U.S. Marines prepare to fire on a Taliban position near Marja, Afghanistan, on Feb. 17, 2010 Image Credit: The New York Times

Almost two decades after the United States invaded Afghanistan post-9/11, the end to Washington’s longest running war appears to be getting nearer. In the past fortnight, talks between US peace envoy Zalmay Khalilzad and representatives of Afghanistan’s Taliban militants have led to the first outlines of a framework for a peace settlement that will see the Taliban become part of a new ruling order.

The expected withdrawal of US troops from Afghanistan in less than two years from now, and after Washington has already spent more than $1 trillion (Dh3.67 trillion) on the Afghan war, is nothing short of humiliation if not a defeat for the world’s sole super power. Though the signs of the coming trends are still early, it’s possible that the US in its eagerness to close the Afghan chapter may still get the endgame wrong.

American troops armed with some of the world’s most sophisticated gear have found themselves unable to take charge of a foreign land which is not the first time that such an outcome has happened. The story played out in Afghanistan in many ways emulates what has followed previous US engagements in Vietnam and Iraq — the two countries invaded by Washington where US forces were met with an eventual failure in securing their primary objectives.

Even in America’s backyard, Cuba, under its past Soviet backed socialist rule offers a case in point. The late Fidel Castro, a vocal anti-US strongman survived as a prominent critic of Washington for over 50 years, notwithstanding the might of the US in repeatedly seeking to dislodge him as leader of the island nation.

In the short term, clearly a US military pullout from Afghanistan is set to lift US President Donald Trump’s political credentials at home as he prepares to contest the next US presidential elections in 2020. The next race to the White House notwithstanding, America’s failure to dislodge the Taliban in Afghanistan, the pullout will be dubbed a victory by Trump and his followers. Where Afghanistan will head post US withdrawal remains another matter.

As the history of Vietnam and Iraq (following US military withdrawal) has adequately shown, stability of those countries remained an elusive matter for years to come. In the case of Afghanistan too, the US urgency to seek a troop withdrawal appears driven mainly by political trends and interests in Washington rather than conditions on the ground. The Taliban, who according to some reports, now control up to 70 per cent of Afghanistan’s territory clearly remain in the ascendancy.

The key trends from the US intervention in 2001 to the end result serves to present multiple lessons. For policymakers in Washington, it is essential to understand that the Afghan war was a nonstarter from day one. None of Afghanistan’s previous invaders, including the former Soviet Union which sent its military to the central Asian country in 1979, has ever tasted victory there. For the US too, the outcome has not been very different.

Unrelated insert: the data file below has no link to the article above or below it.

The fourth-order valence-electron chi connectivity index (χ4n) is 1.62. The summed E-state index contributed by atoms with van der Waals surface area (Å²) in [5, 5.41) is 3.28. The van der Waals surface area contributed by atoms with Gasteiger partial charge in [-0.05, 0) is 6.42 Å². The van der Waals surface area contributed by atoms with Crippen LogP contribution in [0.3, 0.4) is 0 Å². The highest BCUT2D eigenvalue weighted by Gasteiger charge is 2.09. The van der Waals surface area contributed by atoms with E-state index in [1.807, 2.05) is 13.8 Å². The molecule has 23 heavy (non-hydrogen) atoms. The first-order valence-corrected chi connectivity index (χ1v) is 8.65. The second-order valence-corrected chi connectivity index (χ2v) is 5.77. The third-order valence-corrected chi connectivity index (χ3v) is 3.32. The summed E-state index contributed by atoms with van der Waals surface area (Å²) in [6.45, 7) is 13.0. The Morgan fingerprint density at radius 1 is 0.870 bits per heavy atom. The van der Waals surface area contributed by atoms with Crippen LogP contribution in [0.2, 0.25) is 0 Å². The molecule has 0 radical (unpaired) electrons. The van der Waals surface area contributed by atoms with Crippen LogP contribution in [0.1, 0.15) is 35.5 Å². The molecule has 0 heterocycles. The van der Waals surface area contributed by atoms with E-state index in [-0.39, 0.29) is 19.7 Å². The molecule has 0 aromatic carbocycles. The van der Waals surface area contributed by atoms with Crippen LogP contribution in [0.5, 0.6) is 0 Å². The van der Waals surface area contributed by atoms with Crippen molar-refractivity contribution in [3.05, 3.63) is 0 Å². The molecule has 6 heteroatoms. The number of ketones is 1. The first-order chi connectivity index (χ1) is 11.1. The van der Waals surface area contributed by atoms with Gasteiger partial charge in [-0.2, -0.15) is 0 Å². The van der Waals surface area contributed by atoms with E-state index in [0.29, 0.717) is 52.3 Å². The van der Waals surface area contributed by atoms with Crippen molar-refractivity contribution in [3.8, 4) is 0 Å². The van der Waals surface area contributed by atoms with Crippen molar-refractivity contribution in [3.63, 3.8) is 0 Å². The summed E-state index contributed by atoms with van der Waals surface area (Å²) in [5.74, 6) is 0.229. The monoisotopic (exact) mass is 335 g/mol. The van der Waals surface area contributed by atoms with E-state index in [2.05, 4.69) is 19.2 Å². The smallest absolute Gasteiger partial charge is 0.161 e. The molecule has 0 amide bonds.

A deeply unpopular force?

The Afghans have time and again proven themselves to be a rugged nation, eager to retain their independence at all costs. The success of the Taliban in enlarging the areas under their control has come about mainly due to the continuing support of local Afghans especially across the countryside. While the world has repeatedly witnessed the impression being dished out of the Taliban remaining a deeply unpopular force, the reality on the ground has been different.

At the same time, the emphasis on primarily fighting the war in the past two decades has left Afghans from the mainstream population surrounded by widespread impoverishment. While the US has spent more than a trillion dollars to keep the Afghan war machinery going, relatively little has been done in revamping an economy destroyed by its outcome. Consequently, the departure of the US from Afghanistan is set to leave most Afghans relatively ambivalent over exactly how much they gained from Washington’s intervention.

Meanwhile, Washington’s choice of importing leaders to run Afghanistan deserves deep analysis. Some of these leaders may well be armed with the power of gab, but their elevation to the top slot always raises questions over the extent to which they are rooted in the Afghan society to be able to make a difference.

And finally, Trump, early in his tenure, chose to alienate Pakistan with ill-advised measures like cutting off Washington’s military assistance. Such disruption was justified on the grounds that Pakistan had not done enough to secure peace in Afghanistan. But recent progress in the peace process has reportedly followed Pakistan quietly putting pressure on some leaders of Afghanistan’s Taliban movement to enter a final peace settlement.

For many Pakistanis, the recent US treatment of their country has only reinforced the impression of Washington’s non-reliability as an ally. This is particularly true given the history of relations between the two countries, hovering between a tight embrace surrounding shared interests to periods of estrangement. The coming endgame in Afghanistan offers much food for thought for all.

Farhan Bokhari is a Pakistan-based commentator who writes on political and economic matters.